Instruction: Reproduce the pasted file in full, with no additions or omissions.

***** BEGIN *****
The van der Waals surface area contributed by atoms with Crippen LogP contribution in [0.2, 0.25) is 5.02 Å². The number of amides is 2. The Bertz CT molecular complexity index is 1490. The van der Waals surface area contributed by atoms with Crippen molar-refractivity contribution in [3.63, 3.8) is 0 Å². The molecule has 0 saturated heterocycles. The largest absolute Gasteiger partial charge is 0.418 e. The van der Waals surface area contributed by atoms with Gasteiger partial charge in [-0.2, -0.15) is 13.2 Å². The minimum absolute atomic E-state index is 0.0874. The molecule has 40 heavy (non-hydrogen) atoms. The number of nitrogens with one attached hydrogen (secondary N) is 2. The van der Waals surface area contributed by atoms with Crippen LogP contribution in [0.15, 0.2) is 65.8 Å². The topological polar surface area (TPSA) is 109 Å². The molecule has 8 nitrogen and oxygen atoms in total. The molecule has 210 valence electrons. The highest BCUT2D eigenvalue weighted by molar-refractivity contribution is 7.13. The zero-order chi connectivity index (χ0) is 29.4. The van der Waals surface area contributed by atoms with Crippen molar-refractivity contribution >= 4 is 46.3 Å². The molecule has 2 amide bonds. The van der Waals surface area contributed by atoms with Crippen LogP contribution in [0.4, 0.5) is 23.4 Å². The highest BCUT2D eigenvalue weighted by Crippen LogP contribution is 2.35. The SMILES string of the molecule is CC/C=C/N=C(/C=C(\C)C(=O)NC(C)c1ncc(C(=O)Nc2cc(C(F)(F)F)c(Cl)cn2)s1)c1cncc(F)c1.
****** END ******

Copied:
The van der Waals surface area contributed by atoms with Crippen LogP contribution in [0.2, 0.25) is 5.02 Å². The number of amides is 2. The Bertz CT molecular complexity index is 1490. The van der Waals surface area contributed by atoms with Crippen molar-refractivity contribution in [3.63, 3.8) is 0 Å². The molecule has 0 saturated heterocycles. The largest absolute Gasteiger partial charge is 0.418 e. The van der Waals surface area contributed by atoms with Gasteiger partial charge in [-0.2, -0.15) is 13.2 Å². The minimum absolute atomic E-state index is 0.0874. The molecule has 40 heavy (non-hydrogen) atoms. The number of nitrogens with one attached hydrogen (secondary N) is 2. The van der Waals surface area contributed by atoms with Crippen LogP contribution in [0.15, 0.2) is 65.8 Å². The topological polar surface area (TPSA) is 109 Å². The molecule has 8 nitrogen and oxygen atoms in total. The molecule has 210 valence electrons. The highest BCUT2D eigenvalue weighted by molar-refractivity contribution is 7.13. The zero-order chi connectivity index (χ0) is 29.4. The van der Waals surface area contributed by atoms with Crippen molar-refractivity contribution >= 4 is 46.3 Å². The molecule has 2 amide bonds. The van der Waals surface area contributed by atoms with Crippen LogP contribution in [0.4, 0.5) is 23.4 Å². The highest BCUT2D eigenvalue weighted by Crippen LogP contribution is 2.35. The SMILES string of the molecule is CC/C=C/N=C(/C=C(\C)C(=O)NC(C)c1ncc(C(=O)Nc2cc(C(F)(F)F)c(Cl)cn2)s1)c1cncc(F)c1.